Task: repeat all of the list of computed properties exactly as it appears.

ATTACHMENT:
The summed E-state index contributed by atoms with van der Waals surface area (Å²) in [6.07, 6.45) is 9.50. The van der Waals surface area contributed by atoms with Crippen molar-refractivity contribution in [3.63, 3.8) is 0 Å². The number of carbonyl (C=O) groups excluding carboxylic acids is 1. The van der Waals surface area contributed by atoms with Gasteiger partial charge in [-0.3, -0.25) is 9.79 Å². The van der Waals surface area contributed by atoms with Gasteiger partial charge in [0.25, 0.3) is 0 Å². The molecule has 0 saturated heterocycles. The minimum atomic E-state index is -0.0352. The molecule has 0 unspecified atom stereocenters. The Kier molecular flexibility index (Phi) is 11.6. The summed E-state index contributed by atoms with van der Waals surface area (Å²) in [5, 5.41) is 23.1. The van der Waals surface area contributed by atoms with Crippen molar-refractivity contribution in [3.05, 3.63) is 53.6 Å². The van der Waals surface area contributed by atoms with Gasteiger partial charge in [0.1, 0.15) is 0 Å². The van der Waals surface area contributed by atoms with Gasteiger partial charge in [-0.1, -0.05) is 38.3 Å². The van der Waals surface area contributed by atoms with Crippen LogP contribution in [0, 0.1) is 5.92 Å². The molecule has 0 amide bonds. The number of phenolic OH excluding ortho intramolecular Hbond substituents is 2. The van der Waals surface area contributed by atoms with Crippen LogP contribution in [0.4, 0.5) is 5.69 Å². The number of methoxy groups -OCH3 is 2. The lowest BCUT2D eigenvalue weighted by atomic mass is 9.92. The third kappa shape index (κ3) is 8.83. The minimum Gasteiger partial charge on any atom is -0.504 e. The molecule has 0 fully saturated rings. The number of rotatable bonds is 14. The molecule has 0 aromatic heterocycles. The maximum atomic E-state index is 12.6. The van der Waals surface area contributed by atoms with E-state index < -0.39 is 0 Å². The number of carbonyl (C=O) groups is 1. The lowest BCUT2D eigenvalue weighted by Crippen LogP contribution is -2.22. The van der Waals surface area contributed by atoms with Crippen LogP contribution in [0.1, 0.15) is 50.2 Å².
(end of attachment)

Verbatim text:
The summed E-state index contributed by atoms with van der Waals surface area (Å²) in [6.07, 6.45) is 9.50. The van der Waals surface area contributed by atoms with Crippen molar-refractivity contribution in [3.63, 3.8) is 0 Å². The number of carbonyl (C=O) groups excluding carboxylic acids is 1. The van der Waals surface area contributed by atoms with Gasteiger partial charge in [-0.3, -0.25) is 9.79 Å². The van der Waals surface area contributed by atoms with Gasteiger partial charge in [0.25, 0.3) is 0 Å². The molecule has 0 saturated heterocycles. The minimum atomic E-state index is -0.0352. The molecule has 0 unspecified atom stereocenters. The Kier molecular flexibility index (Phi) is 11.6. The summed E-state index contributed by atoms with van der Waals surface area (Å²) in [5, 5.41) is 23.1. The van der Waals surface area contributed by atoms with Crippen molar-refractivity contribution in [3.05, 3.63) is 53.6 Å². The van der Waals surface area contributed by atoms with Gasteiger partial charge in [0.1, 0.15) is 0 Å². The van der Waals surface area contributed by atoms with Gasteiger partial charge in [-0.1, -0.05) is 38.3 Å². The van der Waals surface area contributed by atoms with Crippen LogP contribution in [0, 0.1) is 5.92 Å². The molecule has 0 amide bonds. The number of phenolic OH excluding ortho intramolecular Hbond substituents is 2. The van der Waals surface area contributed by atoms with Crippen LogP contribution in [0.4, 0.5) is 5.69 Å². The number of methoxy groups -OCH3 is 2. The lowest BCUT2D eigenvalue weighted by atomic mass is 9.92. The third kappa shape index (κ3) is 8.83. The minimum Gasteiger partial charge on any atom is -0.504 e. The molecule has 0 fully saturated rings. The number of rotatable bonds is 14. The molecule has 0 aromatic heterocycles. The maximum atomic E-state index is 12.6. The van der Waals surface area contributed by atoms with E-state index < -0.39 is 0 Å². The number of carbonyl (C=O) groups is 1. The lowest BCUT2D eigenvalue weighted by Crippen LogP contribution is -2.22. The van der Waals surface area contributed by atoms with Crippen LogP contribution in [0.1, 0.15) is 50.2 Å².